The world is evolving at a fast rate. The future of work is changing and now is the time we should all accept that there is no job that was created for men alone.
When a once green me started investing in real estate at 26 years old, the culture of women in engineering and construction had not progressed much. I am pretty convinced that my body had a perfectly normal shape, but back then it was close to impossible to find Personal Protective Equipment (PPE) that fitted me. Everything was created for men, but I was not afraid of venturing into the unknown. This sector was in desperate need of some high waisted trousers and tops.
At 26, I promised myself that by the age of 40 I would own 20 apartments. With my masters in project management in the pocket, I embarked on a journey to invest in real estate. That is who I am: a go getter. Not long ago, I turned 40 and with God’s grace, I surpassed the target. I probably took after my dad, who is a medical doctor but above all a great hustler. Besides his medical profession, he had other businesses in construction, food produce and clothes vending. As a kid, I used to go to work with him and basically grew up surrounded by engineers and architects. I really looked up at him, and today he is still my most important inspiration.
In 2014, I turned my passion for interior design and real estate into my life’s work and founded my own construction company called “Project One Ltd”. By now it has grown in bounds with projects in Tanzania, South Congo, Rwanda & Zambia.
As a woman in construction, I always have to go the extra mile because the nature of this work favours men. People still think of an engineer as the guy who fixes the washing machine, instead of the woman who is at the forefront of improving the quality of lives or who designs creative solutions to the world’s problems. This deeply engrained idea in our minds that engineering or construction is not for girls has never stopped me. If men can lift that brick, drill or that hammer, so can I.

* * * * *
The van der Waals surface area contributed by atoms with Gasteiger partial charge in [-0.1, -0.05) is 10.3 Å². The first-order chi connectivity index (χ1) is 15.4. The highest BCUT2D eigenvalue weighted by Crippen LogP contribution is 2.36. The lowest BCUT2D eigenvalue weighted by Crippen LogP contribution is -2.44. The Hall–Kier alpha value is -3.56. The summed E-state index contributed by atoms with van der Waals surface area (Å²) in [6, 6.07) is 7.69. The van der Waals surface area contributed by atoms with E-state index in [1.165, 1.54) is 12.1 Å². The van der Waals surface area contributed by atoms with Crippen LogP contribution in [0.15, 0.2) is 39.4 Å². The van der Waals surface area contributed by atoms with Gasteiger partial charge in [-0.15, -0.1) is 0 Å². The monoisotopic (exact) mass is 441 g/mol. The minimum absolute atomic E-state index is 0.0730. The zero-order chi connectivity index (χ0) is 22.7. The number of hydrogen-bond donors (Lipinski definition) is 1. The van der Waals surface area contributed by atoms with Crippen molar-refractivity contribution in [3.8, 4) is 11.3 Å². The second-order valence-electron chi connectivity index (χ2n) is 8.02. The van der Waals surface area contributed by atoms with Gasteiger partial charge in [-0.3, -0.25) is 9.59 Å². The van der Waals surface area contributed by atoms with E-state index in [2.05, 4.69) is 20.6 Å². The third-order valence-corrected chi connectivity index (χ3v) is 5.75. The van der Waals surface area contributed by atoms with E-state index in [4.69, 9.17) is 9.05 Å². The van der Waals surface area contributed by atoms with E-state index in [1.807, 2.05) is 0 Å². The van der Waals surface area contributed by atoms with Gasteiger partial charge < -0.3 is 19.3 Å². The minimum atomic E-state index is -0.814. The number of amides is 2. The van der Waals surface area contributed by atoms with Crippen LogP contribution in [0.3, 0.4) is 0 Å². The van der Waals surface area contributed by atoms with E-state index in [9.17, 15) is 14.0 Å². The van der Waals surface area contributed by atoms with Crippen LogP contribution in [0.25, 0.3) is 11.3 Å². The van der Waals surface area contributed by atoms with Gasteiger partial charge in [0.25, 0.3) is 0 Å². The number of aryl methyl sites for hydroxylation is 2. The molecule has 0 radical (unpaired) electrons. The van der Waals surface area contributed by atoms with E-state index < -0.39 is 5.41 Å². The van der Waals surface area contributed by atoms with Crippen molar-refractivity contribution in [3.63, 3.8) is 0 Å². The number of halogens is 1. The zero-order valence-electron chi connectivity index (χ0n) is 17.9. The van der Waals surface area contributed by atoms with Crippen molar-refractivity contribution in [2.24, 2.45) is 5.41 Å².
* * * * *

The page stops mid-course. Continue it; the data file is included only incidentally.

I know that my mum always thought that working on construction sites would be difficult, but she never told me not to. Great women support each other, and so did she, in good and bad times. Probably my biggest struggle has been to find a good work-life balance. Often, I spend months away from my family and my kids to work on site. The support systems I created help a lot to partially fill the gap when I’m not around.
In the future I fear that business such as mine might struggle, because the environment is not conducive. The construction industry is highly revolutionary in the sense that one has to keep up with new forms of affordable construction methods and finishes. We rely mainly on China for finishes and furnishes but with Government taxes and logistics costs on the rise, it almost becomes impossible to deliver.
Resilient as my work made me, I am hopeful that we will also overcome this challenge. If I had a group of young people sitting in front of me right now, I would tell them: “Just because we’re women it doesn’t mean there’s an end to how far we can go up the career ladder. Your dream is valid, go for it.” Look at me. One day that young woman from Kampala made a commitment, and now 14 years later I have 22 apartment units listed in my name. And still, I am humble, constantly learning about life and growing day by day.